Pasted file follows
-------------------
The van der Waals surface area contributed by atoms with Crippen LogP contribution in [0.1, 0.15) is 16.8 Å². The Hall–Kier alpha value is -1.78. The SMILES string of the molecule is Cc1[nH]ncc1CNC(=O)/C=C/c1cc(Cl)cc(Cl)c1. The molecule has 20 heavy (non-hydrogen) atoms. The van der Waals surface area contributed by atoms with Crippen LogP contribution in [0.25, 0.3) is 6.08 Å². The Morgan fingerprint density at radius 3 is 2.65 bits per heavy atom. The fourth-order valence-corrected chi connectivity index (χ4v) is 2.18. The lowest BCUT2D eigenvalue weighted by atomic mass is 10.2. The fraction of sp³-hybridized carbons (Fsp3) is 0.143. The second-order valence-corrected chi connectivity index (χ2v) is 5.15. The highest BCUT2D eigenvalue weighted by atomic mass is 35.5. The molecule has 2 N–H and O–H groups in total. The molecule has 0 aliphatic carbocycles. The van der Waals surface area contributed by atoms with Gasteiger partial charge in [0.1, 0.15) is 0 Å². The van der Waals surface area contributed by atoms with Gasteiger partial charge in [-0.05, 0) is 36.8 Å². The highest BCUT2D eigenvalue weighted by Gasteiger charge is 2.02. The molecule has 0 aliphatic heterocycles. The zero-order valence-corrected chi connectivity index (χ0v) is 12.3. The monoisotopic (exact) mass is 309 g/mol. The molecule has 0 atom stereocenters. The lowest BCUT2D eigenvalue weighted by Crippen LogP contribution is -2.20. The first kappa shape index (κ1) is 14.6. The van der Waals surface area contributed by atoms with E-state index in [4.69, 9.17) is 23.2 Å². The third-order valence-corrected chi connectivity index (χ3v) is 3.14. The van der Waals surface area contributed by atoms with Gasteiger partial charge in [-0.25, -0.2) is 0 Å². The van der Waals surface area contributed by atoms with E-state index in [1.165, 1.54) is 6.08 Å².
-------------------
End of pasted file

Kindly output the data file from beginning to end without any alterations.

The van der Waals surface area contributed by atoms with Crippen LogP contribution in [0.1, 0.15) is 16.8 Å². The Hall–Kier alpha value is -1.78. The SMILES string of the molecule is Cc1[nH]ncc1CNC(=O)/C=C/c1cc(Cl)cc(Cl)c1. The molecule has 20 heavy (non-hydrogen) atoms. The van der Waals surface area contributed by atoms with Crippen LogP contribution in [0.25, 0.3) is 6.08 Å². The Morgan fingerprint density at radius 3 is 2.65 bits per heavy atom. The fourth-order valence-corrected chi connectivity index (χ4v) is 2.18. The lowest BCUT2D eigenvalue weighted by atomic mass is 10.2. The fraction of sp³-hybridized carbons (Fsp3) is 0.143. The second-order valence-corrected chi connectivity index (χ2v) is 5.15. The highest BCUT2D eigenvalue weighted by atomic mass is 35.5. The molecule has 2 N–H and O–H groups in total. The molecule has 0 aliphatic carbocycles. The van der Waals surface area contributed by atoms with Gasteiger partial charge in [0.1, 0.15) is 0 Å². The van der Waals surface area contributed by atoms with Gasteiger partial charge in [-0.05, 0) is 36.8 Å². The highest BCUT2D eigenvalue weighted by Gasteiger charge is 2.02. The molecule has 0 aliphatic heterocycles. The zero-order valence-corrected chi connectivity index (χ0v) is 12.3. The monoisotopic (exact) mass is 309 g/mol. The molecule has 0 atom stereocenters. The lowest BCUT2D eigenvalue weighted by Crippen LogP contribution is -2.20. The first kappa shape index (κ1) is 14.6. The van der Waals surface area contributed by atoms with E-state index in [4.69, 9.17) is 23.2 Å². The third-order valence-corrected chi connectivity index (χ3v) is 3.14. The van der Waals surface area contributed by atoms with Gasteiger partial charge in [-0.25, -0.2) is 0 Å². The van der Waals surface area contributed by atoms with E-state index in [1.165, 1.54) is 6.08 Å².